|Budget Amount *help
¥1,900,000 (Direct Cost : ¥1,900,000)
Fiscal Year 1992 : ¥400,000 (Direct Cost : ¥400,000)
Fiscal Year 1991 : ¥600,000 (Direct Cost : ¥600,000)
Fiscal Year 1990 : ¥900,000 (Direct Cost : ¥900,000)
One of the most important characteristics of the Bhagavadgita is its attempt to combine three ways to salvation, i.e., karman (action), jnana (knowledge) and bhakti (devotion). This attempt was, however, not completely successful. It contained many inconsistencies which left room for divergent interpretations by later commentators. In the various interpretations of the Bhagavadgita by later commentators, we in fact find various combinations of those three ways to salvation which allow us to follow the historical development of salvation theories.
Among the many commentators, I select the following five commentators, because they represent the major phases in the development of salvation theories in the Vedantic interpretations of the Bhagavadgita: Sankara, Ramanuja, Madhva, Madhusudhanasarasvati and Vallabha.
Sankara interpreted the salvation theory of the Bhagavadgita within the framework of karman and jnana, that is, the performance of Vedic rites and the knowledge of the identity of B
rahman and Atman. He insisted that final liberation could be attained only by the knowledge of the identity of Brahman and Atman. With regard to bhakti also, Sankara interpreted it within the framework of karman and jnana and took it as jnana or as a means to attain jnana. Sankara thus interpreted the three ways to salvation in the Bhagavadgita within the Upanisadic tradition of jnana.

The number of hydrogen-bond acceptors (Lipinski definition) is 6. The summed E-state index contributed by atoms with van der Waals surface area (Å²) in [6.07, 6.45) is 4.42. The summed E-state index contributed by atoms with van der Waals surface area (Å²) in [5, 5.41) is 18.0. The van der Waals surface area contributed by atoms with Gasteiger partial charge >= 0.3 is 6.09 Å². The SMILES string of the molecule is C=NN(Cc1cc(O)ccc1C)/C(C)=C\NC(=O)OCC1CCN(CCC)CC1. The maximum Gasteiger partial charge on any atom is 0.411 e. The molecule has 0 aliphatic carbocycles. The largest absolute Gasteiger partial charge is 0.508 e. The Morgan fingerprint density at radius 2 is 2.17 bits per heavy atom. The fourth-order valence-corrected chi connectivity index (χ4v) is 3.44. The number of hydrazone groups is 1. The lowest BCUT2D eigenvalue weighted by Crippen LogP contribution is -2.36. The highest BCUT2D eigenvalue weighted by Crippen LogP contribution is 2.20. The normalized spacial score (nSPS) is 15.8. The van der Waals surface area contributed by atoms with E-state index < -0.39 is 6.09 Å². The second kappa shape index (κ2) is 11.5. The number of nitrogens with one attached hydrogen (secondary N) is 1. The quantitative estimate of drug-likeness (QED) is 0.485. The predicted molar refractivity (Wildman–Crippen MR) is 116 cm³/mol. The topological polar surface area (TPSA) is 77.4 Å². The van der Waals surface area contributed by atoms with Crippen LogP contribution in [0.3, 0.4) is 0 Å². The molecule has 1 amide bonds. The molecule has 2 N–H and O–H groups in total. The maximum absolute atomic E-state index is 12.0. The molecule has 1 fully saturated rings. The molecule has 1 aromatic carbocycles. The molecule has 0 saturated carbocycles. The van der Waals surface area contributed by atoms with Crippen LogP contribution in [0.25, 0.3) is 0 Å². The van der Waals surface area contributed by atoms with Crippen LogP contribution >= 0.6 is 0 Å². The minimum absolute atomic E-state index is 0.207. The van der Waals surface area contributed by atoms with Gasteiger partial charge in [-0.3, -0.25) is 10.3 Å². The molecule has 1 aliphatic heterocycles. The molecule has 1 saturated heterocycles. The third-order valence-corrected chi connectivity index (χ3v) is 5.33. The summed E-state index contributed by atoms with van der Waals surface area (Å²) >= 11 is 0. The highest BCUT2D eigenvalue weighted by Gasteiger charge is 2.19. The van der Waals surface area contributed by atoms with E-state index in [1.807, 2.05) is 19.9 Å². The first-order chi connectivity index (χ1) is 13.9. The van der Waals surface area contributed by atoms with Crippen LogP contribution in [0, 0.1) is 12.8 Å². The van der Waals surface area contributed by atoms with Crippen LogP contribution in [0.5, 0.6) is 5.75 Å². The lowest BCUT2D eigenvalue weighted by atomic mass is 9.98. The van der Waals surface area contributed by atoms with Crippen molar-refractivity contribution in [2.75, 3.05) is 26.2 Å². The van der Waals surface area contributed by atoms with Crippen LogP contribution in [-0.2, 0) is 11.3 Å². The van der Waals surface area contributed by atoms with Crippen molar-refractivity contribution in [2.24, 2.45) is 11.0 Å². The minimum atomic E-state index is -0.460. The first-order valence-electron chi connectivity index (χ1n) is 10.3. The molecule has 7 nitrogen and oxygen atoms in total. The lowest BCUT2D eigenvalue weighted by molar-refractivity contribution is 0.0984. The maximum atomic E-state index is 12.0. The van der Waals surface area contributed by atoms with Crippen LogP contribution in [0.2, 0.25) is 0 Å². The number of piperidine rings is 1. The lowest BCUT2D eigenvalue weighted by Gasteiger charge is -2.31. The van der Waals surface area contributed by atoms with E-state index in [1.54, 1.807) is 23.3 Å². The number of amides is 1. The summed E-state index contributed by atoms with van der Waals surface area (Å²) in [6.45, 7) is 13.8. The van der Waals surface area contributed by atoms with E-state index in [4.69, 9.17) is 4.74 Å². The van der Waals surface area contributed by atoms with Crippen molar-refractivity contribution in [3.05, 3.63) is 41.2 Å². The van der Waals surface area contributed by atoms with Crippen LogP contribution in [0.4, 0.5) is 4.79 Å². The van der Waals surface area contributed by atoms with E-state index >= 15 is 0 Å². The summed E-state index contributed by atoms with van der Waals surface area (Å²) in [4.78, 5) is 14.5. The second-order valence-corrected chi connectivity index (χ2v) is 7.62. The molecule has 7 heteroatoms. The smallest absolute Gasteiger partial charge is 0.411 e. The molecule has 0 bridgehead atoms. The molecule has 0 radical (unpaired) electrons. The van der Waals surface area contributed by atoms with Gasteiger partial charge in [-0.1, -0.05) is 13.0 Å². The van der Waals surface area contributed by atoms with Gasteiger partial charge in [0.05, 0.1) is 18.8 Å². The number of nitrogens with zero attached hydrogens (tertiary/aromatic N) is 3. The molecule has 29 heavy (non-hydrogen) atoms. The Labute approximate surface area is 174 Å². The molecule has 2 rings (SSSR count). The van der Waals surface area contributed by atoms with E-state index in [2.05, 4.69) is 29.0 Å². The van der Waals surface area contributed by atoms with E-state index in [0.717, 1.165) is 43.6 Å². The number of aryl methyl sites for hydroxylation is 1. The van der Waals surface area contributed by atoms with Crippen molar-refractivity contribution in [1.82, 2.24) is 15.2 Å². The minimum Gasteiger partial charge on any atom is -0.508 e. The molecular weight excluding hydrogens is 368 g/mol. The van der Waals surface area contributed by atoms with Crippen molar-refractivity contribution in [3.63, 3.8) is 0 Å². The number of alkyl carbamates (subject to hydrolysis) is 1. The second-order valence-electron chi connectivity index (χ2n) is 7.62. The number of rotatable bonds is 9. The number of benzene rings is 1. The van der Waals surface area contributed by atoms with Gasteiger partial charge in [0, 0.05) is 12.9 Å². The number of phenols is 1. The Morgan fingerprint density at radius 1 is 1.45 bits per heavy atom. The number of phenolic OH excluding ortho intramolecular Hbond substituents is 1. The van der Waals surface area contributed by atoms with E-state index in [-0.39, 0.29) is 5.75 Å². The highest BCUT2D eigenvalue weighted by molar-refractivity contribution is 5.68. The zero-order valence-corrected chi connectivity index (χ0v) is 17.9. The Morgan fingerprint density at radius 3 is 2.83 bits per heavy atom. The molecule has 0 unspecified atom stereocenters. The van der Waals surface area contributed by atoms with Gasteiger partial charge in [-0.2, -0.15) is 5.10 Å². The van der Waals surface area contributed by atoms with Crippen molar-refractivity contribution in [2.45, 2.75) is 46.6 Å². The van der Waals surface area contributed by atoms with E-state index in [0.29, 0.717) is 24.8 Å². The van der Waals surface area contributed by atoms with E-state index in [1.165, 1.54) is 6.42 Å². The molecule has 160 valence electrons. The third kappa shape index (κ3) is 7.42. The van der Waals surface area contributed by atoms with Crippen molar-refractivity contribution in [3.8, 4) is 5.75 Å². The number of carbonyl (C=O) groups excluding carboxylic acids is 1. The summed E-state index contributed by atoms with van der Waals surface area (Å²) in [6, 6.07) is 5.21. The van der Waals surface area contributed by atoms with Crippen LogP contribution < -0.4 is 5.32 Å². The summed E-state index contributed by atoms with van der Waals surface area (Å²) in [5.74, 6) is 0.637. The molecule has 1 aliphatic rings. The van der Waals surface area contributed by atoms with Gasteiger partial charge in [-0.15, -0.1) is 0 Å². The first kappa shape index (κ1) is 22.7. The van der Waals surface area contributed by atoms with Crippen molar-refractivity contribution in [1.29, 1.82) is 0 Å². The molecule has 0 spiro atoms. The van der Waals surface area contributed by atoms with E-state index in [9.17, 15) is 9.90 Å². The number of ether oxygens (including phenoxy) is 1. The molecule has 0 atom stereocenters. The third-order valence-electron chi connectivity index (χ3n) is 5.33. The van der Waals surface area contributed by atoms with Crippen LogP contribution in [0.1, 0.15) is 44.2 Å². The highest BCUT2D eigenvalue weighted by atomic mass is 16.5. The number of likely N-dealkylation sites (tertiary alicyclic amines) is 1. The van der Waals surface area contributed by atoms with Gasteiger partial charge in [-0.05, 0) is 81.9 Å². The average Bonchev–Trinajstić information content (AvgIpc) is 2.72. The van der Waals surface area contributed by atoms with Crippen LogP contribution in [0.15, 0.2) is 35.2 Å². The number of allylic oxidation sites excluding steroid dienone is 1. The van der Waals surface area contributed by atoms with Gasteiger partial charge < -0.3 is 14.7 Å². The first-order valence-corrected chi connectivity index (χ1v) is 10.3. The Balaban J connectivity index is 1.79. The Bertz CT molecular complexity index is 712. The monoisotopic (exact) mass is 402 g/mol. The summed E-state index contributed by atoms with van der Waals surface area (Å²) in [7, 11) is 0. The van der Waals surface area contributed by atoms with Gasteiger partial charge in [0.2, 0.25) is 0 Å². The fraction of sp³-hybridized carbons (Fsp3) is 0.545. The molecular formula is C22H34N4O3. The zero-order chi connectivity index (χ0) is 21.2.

With the rise of the bhakti movement in Tamil (7-9 ct.), bhakti began to occupy the central position in the three ways to salvation. Thereafter this bhakti was absorbed into the Brahmanical tradition and spread all over India. Three stages can be distinguished in the development of the bhakti movement. During the first stage, the bhakti movement, which had originated in a non-Aryan environment (Tamil), was absorbed into the orthodox Brahmanical tradition and was reconciled with the Brahmanical tradition of knowledge (jnana) and meditation (upasana). Ramanuja and Madhva are representatives of this stage. They attempted to reconcile bhakti with the Upanisadic tradition of jnana and upasana and identified bhakti with knowledge (vedana) and meditation (upasana). Their bhakti, however, came to lose, to some extent, the originally emotional character of bhakti as a result of the reconciliation with the Upanisadic tradition of knowledge and meditation.
With the spread of the bhakti movement to North India and among the lower castes, bhakti became gradually free from the Upanisadic tradition of jnana and upasana and recovered its originally emotional character. This is the second stage in the development of the bhakti movement. I, however, did not deal with this stage in this project. I will discuss the historical development in the salvation theories of this stage in the future.
With regard to a Japanese Translation of Five Commentaries on the Bhagavadgita, I have completed it up to the end of the second chapter in this project. Less